By now, most of us are familiar with the Meatless Monday campaign, a nearly ten-year-old initiative aimed at raising awareness about the link between preventable illness and the overconsumption of meat.
Over the past decade, extensive research has supported the campaign’s efforts, both from an ecological and a health perspective. Given this mounting scientific evidence, you would imagine that the USDA, who publishes the national dietary guidelines, would be in support of the initiative – and it would appear, they were. That is, until an unofficial endorsement for Meatless Mondays was published in the agency’s “Greening Headquarters Update”, triggering a media firestorm from livestock producers and even one member of Congress. The Agriculture Department quickly retracted the statement, according to a New York Times report.
At Integrative Nutrition, we stand firm behind the concept of bio-individuality, and by no means believe that we should all become staunch vegetarians or vegans. But the research is clear: even for omnivores, meat should be eaten in moderation.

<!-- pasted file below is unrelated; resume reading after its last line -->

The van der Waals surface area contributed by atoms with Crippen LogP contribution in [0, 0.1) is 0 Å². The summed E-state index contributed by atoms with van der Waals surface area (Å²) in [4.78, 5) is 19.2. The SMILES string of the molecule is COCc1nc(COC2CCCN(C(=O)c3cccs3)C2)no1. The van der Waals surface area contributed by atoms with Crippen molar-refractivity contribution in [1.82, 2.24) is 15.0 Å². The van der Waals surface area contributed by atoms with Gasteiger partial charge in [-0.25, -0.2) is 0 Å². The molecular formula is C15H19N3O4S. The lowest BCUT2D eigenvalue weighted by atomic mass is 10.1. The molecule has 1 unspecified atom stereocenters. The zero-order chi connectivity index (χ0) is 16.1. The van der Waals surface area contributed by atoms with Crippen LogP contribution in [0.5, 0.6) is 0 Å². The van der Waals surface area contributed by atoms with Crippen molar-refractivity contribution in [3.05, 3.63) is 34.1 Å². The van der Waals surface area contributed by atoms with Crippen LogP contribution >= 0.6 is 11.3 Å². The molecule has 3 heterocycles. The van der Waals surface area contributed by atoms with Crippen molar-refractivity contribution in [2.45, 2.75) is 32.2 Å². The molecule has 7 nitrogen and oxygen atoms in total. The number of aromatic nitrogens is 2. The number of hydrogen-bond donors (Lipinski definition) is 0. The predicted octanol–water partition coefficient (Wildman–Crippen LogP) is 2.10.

Moreover, the fact that Big Agriculture should take offense to the suggestion that meat should not be eaten one day a week is somewhat puzzling. Consider this comparison: prior to the recent switch to MyPlate, “fats, oils and sweets” were listed as ingredients to use “sparingly” on the USDA Food Pyramid. Yet, olive oil producers (whose product is arguably healthier) did not attack the government agency.
What are your thoughts about the USDA’s reaction?